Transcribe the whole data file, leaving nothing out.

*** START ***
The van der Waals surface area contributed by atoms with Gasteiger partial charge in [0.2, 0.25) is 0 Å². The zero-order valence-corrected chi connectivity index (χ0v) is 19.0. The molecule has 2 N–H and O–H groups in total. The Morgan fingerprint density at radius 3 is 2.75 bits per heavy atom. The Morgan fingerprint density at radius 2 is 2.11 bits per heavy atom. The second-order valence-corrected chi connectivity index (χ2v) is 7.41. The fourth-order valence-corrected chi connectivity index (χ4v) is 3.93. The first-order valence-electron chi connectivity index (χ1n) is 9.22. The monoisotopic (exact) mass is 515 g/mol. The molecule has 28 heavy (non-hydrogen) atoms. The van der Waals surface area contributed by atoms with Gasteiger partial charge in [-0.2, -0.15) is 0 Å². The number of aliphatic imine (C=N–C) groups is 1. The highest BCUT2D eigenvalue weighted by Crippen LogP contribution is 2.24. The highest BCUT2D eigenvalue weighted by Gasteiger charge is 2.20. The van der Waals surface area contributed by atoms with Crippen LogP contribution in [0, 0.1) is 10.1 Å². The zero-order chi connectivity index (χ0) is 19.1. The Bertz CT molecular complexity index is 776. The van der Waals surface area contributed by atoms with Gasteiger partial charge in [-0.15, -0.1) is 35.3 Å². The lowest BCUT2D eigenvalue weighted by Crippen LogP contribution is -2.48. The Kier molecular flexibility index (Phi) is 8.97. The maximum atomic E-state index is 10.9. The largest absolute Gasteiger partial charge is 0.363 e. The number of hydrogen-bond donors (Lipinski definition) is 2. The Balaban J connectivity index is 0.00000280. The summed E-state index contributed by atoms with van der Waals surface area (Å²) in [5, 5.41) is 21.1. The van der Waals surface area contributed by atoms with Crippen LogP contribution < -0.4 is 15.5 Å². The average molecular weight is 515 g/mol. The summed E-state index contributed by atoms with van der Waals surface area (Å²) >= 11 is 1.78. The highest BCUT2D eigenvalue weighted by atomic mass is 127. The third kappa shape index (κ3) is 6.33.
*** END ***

The van der Waals surface area contributed by atoms with Gasteiger partial charge in [0.2, 0.25) is 0 Å². The zero-order valence-corrected chi connectivity index (χ0v) is 19.0. The molecule has 2 N–H and O–H groups in total. The Morgan fingerprint density at radius 3 is 2.75 bits per heavy atom. The Morgan fingerprint density at radius 2 is 2.11 bits per heavy atom. The second-order valence-corrected chi connectivity index (χ2v) is 7.41. The fourth-order valence-corrected chi connectivity index (χ4v) is 3.93. The first-order valence-electron chi connectivity index (χ1n) is 9.22. The monoisotopic (exact) mass is 515 g/mol. The molecule has 28 heavy (non-hydrogen) atoms. The van der Waals surface area contributed by atoms with Gasteiger partial charge in [-0.2, -0.15) is 0 Å². The number of aliphatic imine (C=N–C) groups is 1. The highest BCUT2D eigenvalue weighted by Crippen LogP contribution is 2.24. The highest BCUT2D eigenvalue weighted by Gasteiger charge is 2.20. The van der Waals surface area contributed by atoms with Crippen LogP contribution in [0, 0.1) is 10.1 Å². The zero-order chi connectivity index (χ0) is 19.1. The Bertz CT molecular complexity index is 776. The van der Waals surface area contributed by atoms with Gasteiger partial charge in [-0.15, -0.1) is 35.3 Å². The lowest BCUT2D eigenvalue weighted by Crippen LogP contribution is -2.48. The Kier molecular flexibility index (Phi) is 8.97. The maximum atomic E-state index is 10.9. The largest absolute Gasteiger partial charge is 0.363 e. The number of hydrogen-bond donors (Lipinski definition) is 2. The Balaban J connectivity index is 0.00000280. The summed E-state index contributed by atoms with van der Waals surface area (Å²) in [5, 5.41) is 21.1. The van der Waals surface area contributed by atoms with Crippen LogP contribution < -0.4 is 15.5 Å². The average molecular weight is 515 g/mol. The summed E-state index contributed by atoms with van der Waals surface area (Å²) >= 11 is 1.78. The highest BCUT2D eigenvalue weighted by atomic mass is 127. The third kappa shape index (κ3) is 6.33.